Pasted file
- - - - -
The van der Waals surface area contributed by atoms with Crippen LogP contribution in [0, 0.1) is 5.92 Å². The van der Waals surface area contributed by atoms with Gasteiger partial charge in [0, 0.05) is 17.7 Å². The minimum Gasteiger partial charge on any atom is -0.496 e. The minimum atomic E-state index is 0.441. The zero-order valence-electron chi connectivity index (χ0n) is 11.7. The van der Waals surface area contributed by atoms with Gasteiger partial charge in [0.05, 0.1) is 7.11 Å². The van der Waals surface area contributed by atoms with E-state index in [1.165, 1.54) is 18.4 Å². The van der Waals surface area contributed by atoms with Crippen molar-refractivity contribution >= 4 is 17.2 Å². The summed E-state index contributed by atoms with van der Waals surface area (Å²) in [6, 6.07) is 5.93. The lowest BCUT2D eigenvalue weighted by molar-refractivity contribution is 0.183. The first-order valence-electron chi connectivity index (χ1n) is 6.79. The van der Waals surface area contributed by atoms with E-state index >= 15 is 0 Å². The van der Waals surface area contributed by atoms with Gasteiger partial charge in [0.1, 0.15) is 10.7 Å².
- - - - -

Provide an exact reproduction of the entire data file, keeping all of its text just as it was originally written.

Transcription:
The van der Waals surface area contributed by atoms with Crippen LogP contribution in [0, 0.1) is 5.92 Å². The van der Waals surface area contributed by atoms with Gasteiger partial charge in [0, 0.05) is 17.7 Å². The minimum Gasteiger partial charge on any atom is -0.496 e. The minimum atomic E-state index is 0.441. The zero-order valence-electron chi connectivity index (χ0n) is 11.7. The van der Waals surface area contributed by atoms with Gasteiger partial charge in [0.05, 0.1) is 7.11 Å². The van der Waals surface area contributed by atoms with E-state index in [1.165, 1.54) is 18.4 Å². The van der Waals surface area contributed by atoms with Crippen molar-refractivity contribution >= 4 is 17.2 Å². The summed E-state index contributed by atoms with van der Waals surface area (Å²) in [6, 6.07) is 5.93. The lowest BCUT2D eigenvalue weighted by molar-refractivity contribution is 0.183. The first-order valence-electron chi connectivity index (χ1n) is 6.79. The van der Waals surface area contributed by atoms with E-state index >= 15 is 0 Å². The van der Waals surface area contributed by atoms with Gasteiger partial charge in [0.1, 0.15) is 10.7 Å².